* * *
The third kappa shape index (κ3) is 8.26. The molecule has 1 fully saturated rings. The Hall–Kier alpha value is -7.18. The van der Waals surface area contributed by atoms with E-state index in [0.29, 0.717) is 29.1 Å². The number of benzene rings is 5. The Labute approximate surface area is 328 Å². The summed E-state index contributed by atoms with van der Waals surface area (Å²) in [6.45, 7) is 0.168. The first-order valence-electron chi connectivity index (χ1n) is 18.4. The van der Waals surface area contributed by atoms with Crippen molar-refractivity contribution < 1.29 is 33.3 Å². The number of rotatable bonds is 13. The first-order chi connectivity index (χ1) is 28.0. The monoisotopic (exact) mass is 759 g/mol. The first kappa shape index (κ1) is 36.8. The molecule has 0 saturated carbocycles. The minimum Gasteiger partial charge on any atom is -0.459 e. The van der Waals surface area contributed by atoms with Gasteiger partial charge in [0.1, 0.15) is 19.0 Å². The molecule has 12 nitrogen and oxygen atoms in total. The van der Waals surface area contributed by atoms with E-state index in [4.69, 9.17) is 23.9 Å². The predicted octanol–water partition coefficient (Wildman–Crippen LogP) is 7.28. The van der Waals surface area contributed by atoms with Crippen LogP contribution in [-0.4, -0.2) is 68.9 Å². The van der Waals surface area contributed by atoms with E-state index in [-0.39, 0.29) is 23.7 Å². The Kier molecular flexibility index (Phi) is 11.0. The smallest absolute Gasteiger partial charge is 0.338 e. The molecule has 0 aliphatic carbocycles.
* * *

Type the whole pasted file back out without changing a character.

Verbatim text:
The third kappa shape index (κ3) is 8.26. The molecule has 1 fully saturated rings. The Hall–Kier alpha value is -7.18. The van der Waals surface area contributed by atoms with E-state index in [0.29, 0.717) is 29.1 Å². The number of benzene rings is 5. The Labute approximate surface area is 328 Å². The summed E-state index contributed by atoms with van der Waals surface area (Å²) in [6.45, 7) is 0.168. The first-order valence-electron chi connectivity index (χ1n) is 18.4. The van der Waals surface area contributed by atoms with Crippen molar-refractivity contribution < 1.29 is 33.3 Å². The number of rotatable bonds is 13. The first-order chi connectivity index (χ1) is 28.0. The monoisotopic (exact) mass is 759 g/mol. The first kappa shape index (κ1) is 36.8. The molecule has 0 saturated carbocycles. The minimum Gasteiger partial charge on any atom is -0.459 e. The van der Waals surface area contributed by atoms with Gasteiger partial charge in [0.1, 0.15) is 19.0 Å². The molecule has 12 nitrogen and oxygen atoms in total. The van der Waals surface area contributed by atoms with E-state index in [4.69, 9.17) is 23.9 Å². The predicted octanol–water partition coefficient (Wildman–Crippen LogP) is 7.28. The van der Waals surface area contributed by atoms with Crippen LogP contribution in [-0.4, -0.2) is 68.9 Å². The van der Waals surface area contributed by atoms with E-state index in [-0.39, 0.29) is 23.7 Å². The Kier molecular flexibility index (Phi) is 11.0. The smallest absolute Gasteiger partial charge is 0.338 e. The molecule has 0 aliphatic carbocycles.